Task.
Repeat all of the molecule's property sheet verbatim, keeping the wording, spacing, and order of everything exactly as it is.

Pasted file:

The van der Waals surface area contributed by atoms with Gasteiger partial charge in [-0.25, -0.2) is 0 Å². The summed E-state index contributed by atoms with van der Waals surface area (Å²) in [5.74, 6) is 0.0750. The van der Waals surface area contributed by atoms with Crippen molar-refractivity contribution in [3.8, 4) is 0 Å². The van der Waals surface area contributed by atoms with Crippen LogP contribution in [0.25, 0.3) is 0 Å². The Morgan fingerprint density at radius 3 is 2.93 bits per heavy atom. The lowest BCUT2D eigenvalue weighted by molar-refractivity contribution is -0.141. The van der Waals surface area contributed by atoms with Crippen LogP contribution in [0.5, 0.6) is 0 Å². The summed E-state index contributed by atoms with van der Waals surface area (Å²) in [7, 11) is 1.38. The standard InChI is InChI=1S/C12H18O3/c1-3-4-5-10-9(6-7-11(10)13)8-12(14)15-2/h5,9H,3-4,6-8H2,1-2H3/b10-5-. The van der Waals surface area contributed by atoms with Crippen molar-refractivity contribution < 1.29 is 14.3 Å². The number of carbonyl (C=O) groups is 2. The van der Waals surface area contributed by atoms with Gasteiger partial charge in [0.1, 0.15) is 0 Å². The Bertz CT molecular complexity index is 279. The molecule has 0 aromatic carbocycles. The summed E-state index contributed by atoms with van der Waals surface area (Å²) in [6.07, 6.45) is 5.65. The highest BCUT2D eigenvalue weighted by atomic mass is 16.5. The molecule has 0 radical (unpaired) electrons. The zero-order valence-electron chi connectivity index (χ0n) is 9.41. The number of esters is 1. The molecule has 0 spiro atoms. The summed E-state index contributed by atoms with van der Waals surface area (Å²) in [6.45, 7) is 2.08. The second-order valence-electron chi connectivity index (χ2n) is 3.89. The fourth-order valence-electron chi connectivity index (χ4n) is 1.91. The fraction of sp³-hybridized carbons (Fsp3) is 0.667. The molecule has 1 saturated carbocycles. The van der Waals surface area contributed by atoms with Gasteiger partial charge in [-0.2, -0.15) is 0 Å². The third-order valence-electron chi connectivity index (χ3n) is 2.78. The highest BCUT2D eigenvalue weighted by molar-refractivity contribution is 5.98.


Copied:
The van der Waals surface area contributed by atoms with Gasteiger partial charge in [-0.25, -0.2) is 0 Å². The summed E-state index contributed by atoms with van der Waals surface area (Å²) in [5.74, 6) is 0.0750. The van der Waals surface area contributed by atoms with Crippen molar-refractivity contribution in [3.8, 4) is 0 Å². The van der Waals surface area contributed by atoms with Crippen LogP contribution in [0.25, 0.3) is 0 Å². The Morgan fingerprint density at radius 3 is 2.93 bits per heavy atom. The lowest BCUT2D eigenvalue weighted by molar-refractivity contribution is -0.141. The van der Waals surface area contributed by atoms with Crippen LogP contribution in [0.5, 0.6) is 0 Å². The summed E-state index contributed by atoms with van der Waals surface area (Å²) in [7, 11) is 1.38. The standard InChI is InChI=1S/C12H18O3/c1-3-4-5-10-9(6-7-11(10)13)8-12(14)15-2/h5,9H,3-4,6-8H2,1-2H3/b10-5-. The van der Waals surface area contributed by atoms with Crippen molar-refractivity contribution < 1.29 is 14.3 Å². The number of carbonyl (C=O) groups is 2. The van der Waals surface area contributed by atoms with Gasteiger partial charge in [0.1, 0.15) is 0 Å². The Bertz CT molecular complexity index is 279. The molecule has 0 aromatic carbocycles. The summed E-state index contributed by atoms with van der Waals surface area (Å²) in [6.07, 6.45) is 5.65. The highest BCUT2D eigenvalue weighted by atomic mass is 16.5. The molecule has 0 radical (unpaired) electrons. The zero-order valence-electron chi connectivity index (χ0n) is 9.41. The number of esters is 1. The molecule has 0 spiro atoms. The summed E-state index contributed by atoms with van der Waals surface area (Å²) in [6.45, 7) is 2.08. The second-order valence-electron chi connectivity index (χ2n) is 3.89. The fourth-order valence-electron chi connectivity index (χ4n) is 1.91. The fraction of sp³-hybridized carbons (Fsp3) is 0.667. The molecule has 1 saturated carbocycles. The van der Waals surface area contributed by atoms with Gasteiger partial charge in [-0.2, -0.15) is 0 Å². The third-order valence-electron chi connectivity index (χ3n) is 2.78. The highest BCUT2D eigenvalue weighted by molar-refractivity contribution is 5.98.